The outcome of the UK referendum to leave the EU (Brexit) shocked global markets and launched the UK into a realm of political and economic uncertainty. This uncertainty will likely linger for a while, as the UK decides how it will conduct itself in its post-Brexit world. In this environment, investors operating on the African continent are trying to answer a complex and important question: how will Brexit impact Africa
The UK has pledged 0.7% of its Gross National Income (GNI) as development aid, a significant portion of which is earmarked for development in African nations. Depending on the political focus of Westminster after a new leader of the conservative party is selected, UK aid contributions may be slashed. Even if contributions are not cut for political reasons, they may be cut due to the impact Brexit has on the UK economy. If Brexit causes a recession (as many economists have predicted) the UK’s GNI will fall, which will lead to decreases in foreign aid. It is expected that nations such as Sierra Leone and South Sudan will suffer the most, as recent figures suggest that UK Aid represents 4.4% and 1.5% of each country’s respective GDP. By way of comparison, UK aid represents only 0.04% of Nigeria’s GDP. A fall in aid will likely hinder the abilities of aid-dependant nations to push forward with development initiatives.
Foreign Direct Investment
This uncertainty also increases the risk of certain African nations seeing foreign direct investment from UK entities fall. If the UK goes into a recession, it is unlikely that UK entities will have the appetite to increase investment in Africa. According to the IMF’s Coordinated Direct Investment Survey (CDIS), the UK is amongst the top five economies providing inward investment into Uganda, Zambia, Botswana, and Nigeria. Of these nations, UK FDI makes up the highest percentage of GDP in Zambia, making it the most likely to feel the effects of a decrease in investment from the UK.
Trade is an area where there is potential for significant change in a relatively short time. Figures from the Office for National Statistics (ONS) show that African exports to the UK account for approximately 4.8% of total African exports. This may not appear to be a substantial figure, considering that China accounts for approximately 15% of Sub-Saharan African exports. However, the UK leaving the EU may significantly impact certain African economies in the short term. For example, Kenya exports a significant percentage of its flowers to the UK. Consequently, Kenyan flower exporters would have to absorb any losses caused by a contraction in the UK economy triggered by Brexit, and will be concerned by the uncertainty surrounding the basis on which they will trade.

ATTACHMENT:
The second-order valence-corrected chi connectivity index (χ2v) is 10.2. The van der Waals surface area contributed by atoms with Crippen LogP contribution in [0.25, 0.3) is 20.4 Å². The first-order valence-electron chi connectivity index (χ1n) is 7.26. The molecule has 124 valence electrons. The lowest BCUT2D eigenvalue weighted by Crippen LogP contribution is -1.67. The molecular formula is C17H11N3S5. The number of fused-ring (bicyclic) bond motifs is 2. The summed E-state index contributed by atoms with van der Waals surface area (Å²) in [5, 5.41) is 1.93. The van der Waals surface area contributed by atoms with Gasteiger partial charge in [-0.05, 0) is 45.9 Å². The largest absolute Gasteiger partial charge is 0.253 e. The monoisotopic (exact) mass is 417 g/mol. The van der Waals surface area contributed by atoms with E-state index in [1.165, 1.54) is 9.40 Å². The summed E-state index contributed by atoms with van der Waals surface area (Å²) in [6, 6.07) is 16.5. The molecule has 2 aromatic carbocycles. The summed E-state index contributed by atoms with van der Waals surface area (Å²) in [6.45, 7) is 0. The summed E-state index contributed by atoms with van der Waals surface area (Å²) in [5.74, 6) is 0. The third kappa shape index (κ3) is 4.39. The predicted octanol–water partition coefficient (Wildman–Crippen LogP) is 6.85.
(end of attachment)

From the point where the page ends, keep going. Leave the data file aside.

Brexit provides a unique opportunity for African nations to join together (perhaps by using the regional African trading blocs) to leverage their position and collective bargaining power to negotiate more advantageous trade deals. There have been suggestions that the UK should forge closer links with the Commonwealth nations, including respected African economies such as South Africa, Ghana and Nigeria. South Africa and Nigeria (Africa’s two largest economies) have their own share of political uncertainty, however if these economies can effectively negotiate together, they may well end up with more beneficial trade terms.
The manner in which the UK will approach negotiations with African nations is still to be seen, however, it is clear that agriculture will be a main topic of discussion. The EU’s Common Agricultural Policy (CAP) which heavily subsidises EU farmers and in turn, negatively affects the competitiveness of African farmers, has been criticised. On this issue, African nations are likely to find themselves in a better bargaining position against both an isolated UK, and an EU offering a single market reduced by the UK’s absence. Tanzania has already taken the first step in announcing that it will not sign the proposed Economic Partnership Agreement between the EU and the East Africa Community, in the belief that it can achieve a better deal following Brexit. African nations will do their best to negotiate the removal of any limitation on the ability of African farmers to export their produce, particularly as agriculture is one of the key ways African are seeking to diversify their export base.
The full impact of Brexit on Africa is yet to be seen, uncertainty is likely to linger for a while, and the nations that are highly dependent on the UK are more likely to scramble to take whatever deal the UK offers. Nonetheless, Brexit provides a unique opportunity for African nations to flex their collective political muscles and negotiate more advantageous trade deals, and it should not be missed.